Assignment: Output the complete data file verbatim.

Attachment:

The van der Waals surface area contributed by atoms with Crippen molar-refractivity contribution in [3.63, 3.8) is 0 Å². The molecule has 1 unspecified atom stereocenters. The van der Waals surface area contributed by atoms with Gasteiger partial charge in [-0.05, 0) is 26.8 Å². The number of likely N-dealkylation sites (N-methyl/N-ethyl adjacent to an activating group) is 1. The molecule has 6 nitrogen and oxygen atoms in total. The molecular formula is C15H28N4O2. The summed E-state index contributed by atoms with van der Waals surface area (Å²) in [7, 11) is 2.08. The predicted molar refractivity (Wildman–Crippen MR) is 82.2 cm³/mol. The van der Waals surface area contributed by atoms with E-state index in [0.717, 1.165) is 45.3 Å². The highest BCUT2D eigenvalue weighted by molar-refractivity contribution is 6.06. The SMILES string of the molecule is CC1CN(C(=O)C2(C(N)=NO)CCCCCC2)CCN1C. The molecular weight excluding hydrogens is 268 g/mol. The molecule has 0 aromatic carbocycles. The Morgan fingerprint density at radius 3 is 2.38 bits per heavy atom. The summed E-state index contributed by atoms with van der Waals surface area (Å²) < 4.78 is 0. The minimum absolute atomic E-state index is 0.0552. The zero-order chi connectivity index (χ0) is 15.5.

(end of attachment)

The van der Waals surface area contributed by atoms with Crippen molar-refractivity contribution in [3.63, 3.8) is 0 Å². The molecule has 1 unspecified atom stereocenters. The van der Waals surface area contributed by atoms with Gasteiger partial charge in [-0.05, 0) is 26.8 Å². The number of likely N-dealkylation sites (N-methyl/N-ethyl adjacent to an activating group) is 1. The molecule has 6 nitrogen and oxygen atoms in total. The molecular formula is C15H28N4O2. The summed E-state index contributed by atoms with van der Waals surface area (Å²) in [7, 11) is 2.08. The predicted molar refractivity (Wildman–Crippen MR) is 82.2 cm³/mol. The van der Waals surface area contributed by atoms with E-state index in [0.717, 1.165) is 45.3 Å². The highest BCUT2D eigenvalue weighted by molar-refractivity contribution is 6.06. The SMILES string of the molecule is CC1CN(C(=O)C2(C(N)=NO)CCCCCC2)CCN1C. The molecular weight excluding hydrogens is 268 g/mol. The molecule has 0 aromatic carbocycles. The Morgan fingerprint density at radius 3 is 2.38 bits per heavy atom. The summed E-state index contributed by atoms with van der Waals surface area (Å²) < 4.78 is 0. The minimum absolute atomic E-state index is 0.0552. The zero-order chi connectivity index (χ0) is 15.5.